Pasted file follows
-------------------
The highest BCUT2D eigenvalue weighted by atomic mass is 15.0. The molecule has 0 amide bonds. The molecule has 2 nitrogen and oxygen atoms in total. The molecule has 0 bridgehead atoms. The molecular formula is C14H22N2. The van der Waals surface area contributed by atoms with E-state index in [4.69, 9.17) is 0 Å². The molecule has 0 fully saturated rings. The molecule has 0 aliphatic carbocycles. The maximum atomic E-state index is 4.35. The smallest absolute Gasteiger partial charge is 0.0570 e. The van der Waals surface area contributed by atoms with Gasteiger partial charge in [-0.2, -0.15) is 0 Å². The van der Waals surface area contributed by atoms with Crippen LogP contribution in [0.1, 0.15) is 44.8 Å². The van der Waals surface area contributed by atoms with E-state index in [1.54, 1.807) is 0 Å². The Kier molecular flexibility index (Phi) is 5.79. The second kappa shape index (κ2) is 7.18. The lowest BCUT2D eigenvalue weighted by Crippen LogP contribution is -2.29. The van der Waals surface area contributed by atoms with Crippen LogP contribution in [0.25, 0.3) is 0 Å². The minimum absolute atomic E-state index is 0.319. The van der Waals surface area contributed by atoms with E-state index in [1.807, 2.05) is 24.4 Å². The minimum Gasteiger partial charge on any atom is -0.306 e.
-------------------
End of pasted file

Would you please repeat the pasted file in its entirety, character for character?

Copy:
The highest BCUT2D eigenvalue weighted by atomic mass is 15.0. The molecule has 0 amide bonds. The molecule has 2 nitrogen and oxygen atoms in total. The molecule has 0 bridgehead atoms. The molecular formula is C14H22N2. The van der Waals surface area contributed by atoms with E-state index in [4.69, 9.17) is 0 Å². The molecule has 0 fully saturated rings. The molecule has 0 aliphatic carbocycles. The maximum atomic E-state index is 4.35. The smallest absolute Gasteiger partial charge is 0.0570 e. The van der Waals surface area contributed by atoms with Gasteiger partial charge in [-0.2, -0.15) is 0 Å². The van der Waals surface area contributed by atoms with Crippen LogP contribution in [0.1, 0.15) is 44.8 Å². The van der Waals surface area contributed by atoms with E-state index in [1.54, 1.807) is 0 Å². The Kier molecular flexibility index (Phi) is 5.79. The second kappa shape index (κ2) is 7.18. The lowest BCUT2D eigenvalue weighted by Crippen LogP contribution is -2.29. The van der Waals surface area contributed by atoms with Crippen LogP contribution in [0.25, 0.3) is 0 Å². The minimum absolute atomic E-state index is 0.319. The van der Waals surface area contributed by atoms with E-state index in [1.807, 2.05) is 24.4 Å². The minimum Gasteiger partial charge on any atom is -0.306 e.